2 from AL D

A Couple from Arts & Letters Daily:

While I've been gone, Arts & Letters Daily has been carrying on as usual with collecting fine and interesting articles. Here is one against legalizing drugs, at least always and in general. I cite it for two reasons: because it runs down one of our favorite writers, Theodore Dalrymple, and because it does so in part through citation of Aristotle:

To accept the addict’s account at face value does not require a bleeding heart. The problem of moral weakness was frankly recognized and brilliantly analyzed by the tough-minded Aristotle who put great emphasis in both his ethical and political theories on a psychological phenomenon he called akrasia. This Greek term literally means “without power,” and it refers to a lack of mastery over the self—a state of helplessness in respect to one’s appetites, passions, and impulses. It is defined in contrast to the concept of enkrateia, which represents the exact opposite kind of character—the person who has obtained mastery over himself, and who can control and regulate his passions and impulses. The dieter, for example, who follows his self-imposed regimen strictly and faithfully, is displaying enkrateia, while the dieter who goes off his diet because he cannot resist the lure of a strawberry milkshake is an example of akrasia....

Aristotle’s analysis is helpful in seeing where Dalrymple’s treatment of the addict falls short, since the concept of akrasia allows us to recognize that there will inevitably be large groups of human beings who will be unable to control their own lives—a group that will naturally exhibit all the signs of the impetuous personality.... In Aristotle’s political theory, such human beings are classified as “natural slaves” who must be governed by others because they are completely unable to govern themselves. Today we find Aristotle’s theory objectionable, despite the fact that in even the most advanced societies many people are “enslaved” to drugs, to alcohol, to gambling, and to sex. Indeed, Aristotle could rightly point out that no society has ever existed that achieved the complete elimination of the weak-willed and the impetuous, if only because each rising generation will consist of children who, by nature, lack the self-mastery that can only be achieved by the right upbringing—if even then.
In modern America, due to our own cultural baggage, Aristotle's concept of "natural slaves" is one that is normally not well explained or thoughtfully considered. This is one occasion when it is well done. The writer has a good point, as well: it is America's business to set men free. That is what America is for.

There are occasions when men are almost free, but for one addiction that drives them -- we have all known men like this. They are not "natural slaves" but to alcohol, say. Insofar as the state helps them achieve the discipline they require, it is making free men out of slaves; that is to say, it is doing the one thing that is the highest purpose of the state.

Yet to avoid trampling the freedom of others, or even that one man's freedom, it must be done carefully and thoughtfully. If you are to free him, you must help him to achieve self-mastery, not throw him in prison. If that cannot be done, and there are many addicts who are not ready to move out of their addiction -- here is where Dalrymple is right to say that their chief problem is that they do not want to do so -- then the state is not helping him achieve a greater freedom. It is just locking him up.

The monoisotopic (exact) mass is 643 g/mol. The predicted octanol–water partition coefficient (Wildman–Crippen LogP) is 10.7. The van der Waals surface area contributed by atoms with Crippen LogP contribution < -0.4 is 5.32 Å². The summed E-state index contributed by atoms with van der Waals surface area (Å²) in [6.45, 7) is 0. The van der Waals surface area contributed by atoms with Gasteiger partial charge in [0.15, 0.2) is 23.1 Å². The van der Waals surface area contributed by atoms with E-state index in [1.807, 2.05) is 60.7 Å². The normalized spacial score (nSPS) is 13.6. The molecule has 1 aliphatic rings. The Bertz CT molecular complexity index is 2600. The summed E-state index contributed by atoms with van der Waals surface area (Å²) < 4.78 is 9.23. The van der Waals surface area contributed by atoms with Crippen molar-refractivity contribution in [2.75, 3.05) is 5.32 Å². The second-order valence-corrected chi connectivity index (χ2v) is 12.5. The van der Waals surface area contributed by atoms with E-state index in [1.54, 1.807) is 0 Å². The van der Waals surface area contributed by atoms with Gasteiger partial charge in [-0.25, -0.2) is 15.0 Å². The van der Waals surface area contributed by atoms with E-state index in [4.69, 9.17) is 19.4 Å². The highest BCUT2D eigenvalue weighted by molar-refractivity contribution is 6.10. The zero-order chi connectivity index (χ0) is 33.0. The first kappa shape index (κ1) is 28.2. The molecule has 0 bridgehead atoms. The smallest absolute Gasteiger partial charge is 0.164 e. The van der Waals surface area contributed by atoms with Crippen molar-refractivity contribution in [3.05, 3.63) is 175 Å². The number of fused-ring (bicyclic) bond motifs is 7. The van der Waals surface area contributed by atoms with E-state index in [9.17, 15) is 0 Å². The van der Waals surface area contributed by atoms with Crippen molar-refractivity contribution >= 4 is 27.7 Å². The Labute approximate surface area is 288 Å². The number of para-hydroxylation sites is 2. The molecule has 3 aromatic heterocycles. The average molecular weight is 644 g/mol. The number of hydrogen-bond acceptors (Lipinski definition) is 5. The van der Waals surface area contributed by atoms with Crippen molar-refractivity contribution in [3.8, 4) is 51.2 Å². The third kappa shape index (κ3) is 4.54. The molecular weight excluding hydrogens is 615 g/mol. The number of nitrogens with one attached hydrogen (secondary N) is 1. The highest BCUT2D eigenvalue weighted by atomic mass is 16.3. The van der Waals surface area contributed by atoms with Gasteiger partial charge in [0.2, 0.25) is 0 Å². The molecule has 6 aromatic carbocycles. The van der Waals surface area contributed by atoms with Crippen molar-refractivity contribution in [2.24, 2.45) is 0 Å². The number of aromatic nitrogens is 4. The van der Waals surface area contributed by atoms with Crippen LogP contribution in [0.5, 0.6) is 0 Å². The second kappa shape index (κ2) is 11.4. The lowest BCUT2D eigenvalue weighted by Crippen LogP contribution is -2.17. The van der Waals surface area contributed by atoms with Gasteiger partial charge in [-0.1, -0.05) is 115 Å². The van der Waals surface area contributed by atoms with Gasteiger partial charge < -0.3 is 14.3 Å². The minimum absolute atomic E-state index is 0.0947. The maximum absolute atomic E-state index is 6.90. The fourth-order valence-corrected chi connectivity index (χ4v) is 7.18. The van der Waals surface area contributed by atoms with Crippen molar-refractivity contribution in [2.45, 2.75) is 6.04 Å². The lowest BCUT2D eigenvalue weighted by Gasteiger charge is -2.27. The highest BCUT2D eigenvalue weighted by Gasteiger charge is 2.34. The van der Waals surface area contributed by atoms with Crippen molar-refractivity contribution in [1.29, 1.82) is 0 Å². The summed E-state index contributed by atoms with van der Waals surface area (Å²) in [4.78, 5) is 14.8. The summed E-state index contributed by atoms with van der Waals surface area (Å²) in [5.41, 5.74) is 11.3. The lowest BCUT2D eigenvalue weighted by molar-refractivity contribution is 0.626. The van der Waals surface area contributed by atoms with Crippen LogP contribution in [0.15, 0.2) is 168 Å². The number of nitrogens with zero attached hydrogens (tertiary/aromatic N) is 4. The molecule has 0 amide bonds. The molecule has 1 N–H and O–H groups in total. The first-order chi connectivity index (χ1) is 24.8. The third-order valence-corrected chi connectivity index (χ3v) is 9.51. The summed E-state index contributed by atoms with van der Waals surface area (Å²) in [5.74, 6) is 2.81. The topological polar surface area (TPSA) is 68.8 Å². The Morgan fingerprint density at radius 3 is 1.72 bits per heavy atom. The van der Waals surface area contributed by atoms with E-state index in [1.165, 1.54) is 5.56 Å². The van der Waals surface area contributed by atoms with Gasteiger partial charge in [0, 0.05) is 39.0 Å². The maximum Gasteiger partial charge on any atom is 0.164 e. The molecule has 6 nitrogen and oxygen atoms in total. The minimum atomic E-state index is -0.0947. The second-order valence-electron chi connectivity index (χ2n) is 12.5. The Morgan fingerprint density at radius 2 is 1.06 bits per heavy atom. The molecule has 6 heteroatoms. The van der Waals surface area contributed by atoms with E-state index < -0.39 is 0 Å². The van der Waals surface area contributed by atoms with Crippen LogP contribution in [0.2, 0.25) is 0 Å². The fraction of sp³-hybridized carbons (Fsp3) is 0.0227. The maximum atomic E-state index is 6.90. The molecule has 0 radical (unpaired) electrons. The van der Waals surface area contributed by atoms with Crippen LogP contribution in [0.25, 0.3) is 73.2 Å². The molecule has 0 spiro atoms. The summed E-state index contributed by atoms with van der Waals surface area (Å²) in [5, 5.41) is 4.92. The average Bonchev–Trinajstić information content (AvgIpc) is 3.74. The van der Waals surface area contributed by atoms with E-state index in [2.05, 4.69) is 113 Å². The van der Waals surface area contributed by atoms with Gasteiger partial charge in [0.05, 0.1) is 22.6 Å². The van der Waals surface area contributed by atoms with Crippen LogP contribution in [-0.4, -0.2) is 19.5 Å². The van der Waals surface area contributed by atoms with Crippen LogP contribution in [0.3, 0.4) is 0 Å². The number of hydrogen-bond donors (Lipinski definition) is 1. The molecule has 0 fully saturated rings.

The reasons to do that are not legitimately "to help him." The notion that imprisonment is or can be rehabilitative is one of the worst errors of our society; it is a historic error of thought that has been disproven by experience. Our whole prison system is built around the error, which leads to massive failures and needless expense, and worse, to having a huge subset of "free" Americans who are employed in guarding other Americans. We have not found a workable alternative to our prison system, but I remain convinced that we need one. I would rather return to the days of hanging people for everything from grand theft up, than continue as we are; or to consider another form of dealing with crime that we have not yet tried.

On a much lighter note, a report from a lecture series on Mencken. Well, sort of:
Hamilton’s lecture was just the first of three in the Mencken celebration. Saturday afternoon, Anthony Lewis gave the keynote address. Lewis was for a columnist for the New York Times for more than 30 years, and is unabashedly liberal. He began his lecture, “Beyond Scorn,” by acknowledging that he was very fond of scornful Mencken, but knew less about the man than most in the room. Lewis instead railed against the Bush Administration, against CIA “black sites” in Europe, against alleged torture of war prisoners, against the denial of habeas corpus to Guantanamo Bay detainees. “Scorn is not adequate for the profundity of today’s disasters,” he said.

Lewis did bring the lecture around to Mencken. He doubted that the tools of the writer who skewered William Jennings Bryan and Warren G. Harding, describing the latter as “of the intellectual grade of an aging cockroach,” would suffice in this moment in history. “Mencken’s work is unequal to the scale of today’s disasters,” he said.
At least things were better in the Q&A session.
A man in the back of the room raised his hand, and Lewis called on him. He was not the typical Mencken fan. Typical Mencken fans are old; this guy was young. Typical Mencken fans dress in suits on Saturdays; this guy wore a neon pink hat, sunglasses, and a fanny pack. Typical Mencken fans ask silly questions meant to be jabs at Bush; this guy asked, “Can you give some examples of the sexual torture that you talked about?”
It is true what they say. There is nothing like the pursuit of knowledge.

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